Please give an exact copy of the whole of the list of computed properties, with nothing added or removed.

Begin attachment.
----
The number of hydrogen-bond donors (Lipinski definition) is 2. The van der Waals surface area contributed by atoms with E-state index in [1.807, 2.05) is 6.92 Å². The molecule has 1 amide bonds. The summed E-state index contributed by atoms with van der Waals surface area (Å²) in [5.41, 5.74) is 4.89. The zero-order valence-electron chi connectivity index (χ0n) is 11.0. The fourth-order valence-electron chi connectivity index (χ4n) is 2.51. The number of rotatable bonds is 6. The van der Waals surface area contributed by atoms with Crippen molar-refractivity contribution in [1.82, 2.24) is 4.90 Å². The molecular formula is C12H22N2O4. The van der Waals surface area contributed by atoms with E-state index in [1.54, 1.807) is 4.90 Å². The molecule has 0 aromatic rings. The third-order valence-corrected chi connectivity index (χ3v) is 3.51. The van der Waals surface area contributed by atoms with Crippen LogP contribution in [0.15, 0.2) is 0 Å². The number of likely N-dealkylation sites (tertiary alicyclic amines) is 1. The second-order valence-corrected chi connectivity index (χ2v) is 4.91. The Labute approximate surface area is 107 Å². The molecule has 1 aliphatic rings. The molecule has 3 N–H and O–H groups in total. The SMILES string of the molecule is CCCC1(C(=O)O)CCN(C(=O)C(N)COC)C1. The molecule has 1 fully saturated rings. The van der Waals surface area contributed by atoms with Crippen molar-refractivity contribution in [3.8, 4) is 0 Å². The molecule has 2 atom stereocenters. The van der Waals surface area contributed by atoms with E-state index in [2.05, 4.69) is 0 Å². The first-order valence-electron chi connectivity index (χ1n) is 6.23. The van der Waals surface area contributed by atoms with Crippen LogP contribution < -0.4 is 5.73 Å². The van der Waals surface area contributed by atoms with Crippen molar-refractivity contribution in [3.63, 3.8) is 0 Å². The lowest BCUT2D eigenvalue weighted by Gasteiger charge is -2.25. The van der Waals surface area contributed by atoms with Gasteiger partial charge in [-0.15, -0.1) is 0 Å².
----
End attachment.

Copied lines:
The number of hydrogen-bond donors (Lipinski definition) is 2. The van der Waals surface area contributed by atoms with E-state index in [1.807, 2.05) is 6.92 Å². The molecule has 1 amide bonds. The summed E-state index contributed by atoms with van der Waals surface area (Å²) in [5.41, 5.74) is 4.89. The zero-order valence-electron chi connectivity index (χ0n) is 11.0. The fourth-order valence-electron chi connectivity index (χ4n) is 2.51. The number of rotatable bonds is 6. The van der Waals surface area contributed by atoms with Crippen molar-refractivity contribution in [1.82, 2.24) is 4.90 Å². The molecular formula is C12H22N2O4. The van der Waals surface area contributed by atoms with E-state index in [1.54, 1.807) is 4.90 Å². The molecule has 0 aromatic rings. The third-order valence-corrected chi connectivity index (χ3v) is 3.51. The van der Waals surface area contributed by atoms with Crippen LogP contribution in [0.15, 0.2) is 0 Å². The number of likely N-dealkylation sites (tertiary alicyclic amines) is 1. The second-order valence-corrected chi connectivity index (χ2v) is 4.91. The Labute approximate surface area is 107 Å². The molecule has 1 aliphatic rings. The molecule has 3 N–H and O–H groups in total. The SMILES string of the molecule is CCCC1(C(=O)O)CCN(C(=O)C(N)COC)C1. The molecule has 1 fully saturated rings. The van der Waals surface area contributed by atoms with Crippen molar-refractivity contribution in [3.8, 4) is 0 Å². The molecule has 2 atom stereocenters. The van der Waals surface area contributed by atoms with E-state index in [2.05, 4.69) is 0 Å². The first-order valence-electron chi connectivity index (χ1n) is 6.23. The van der Waals surface area contributed by atoms with Crippen LogP contribution < -0.4 is 5.73 Å². The van der Waals surface area contributed by atoms with Crippen molar-refractivity contribution in [3.63, 3.8) is 0 Å². The lowest BCUT2D eigenvalue weighted by Gasteiger charge is -2.25. The van der Waals surface area contributed by atoms with Gasteiger partial charge in [-0.15, -0.1) is 0 Å².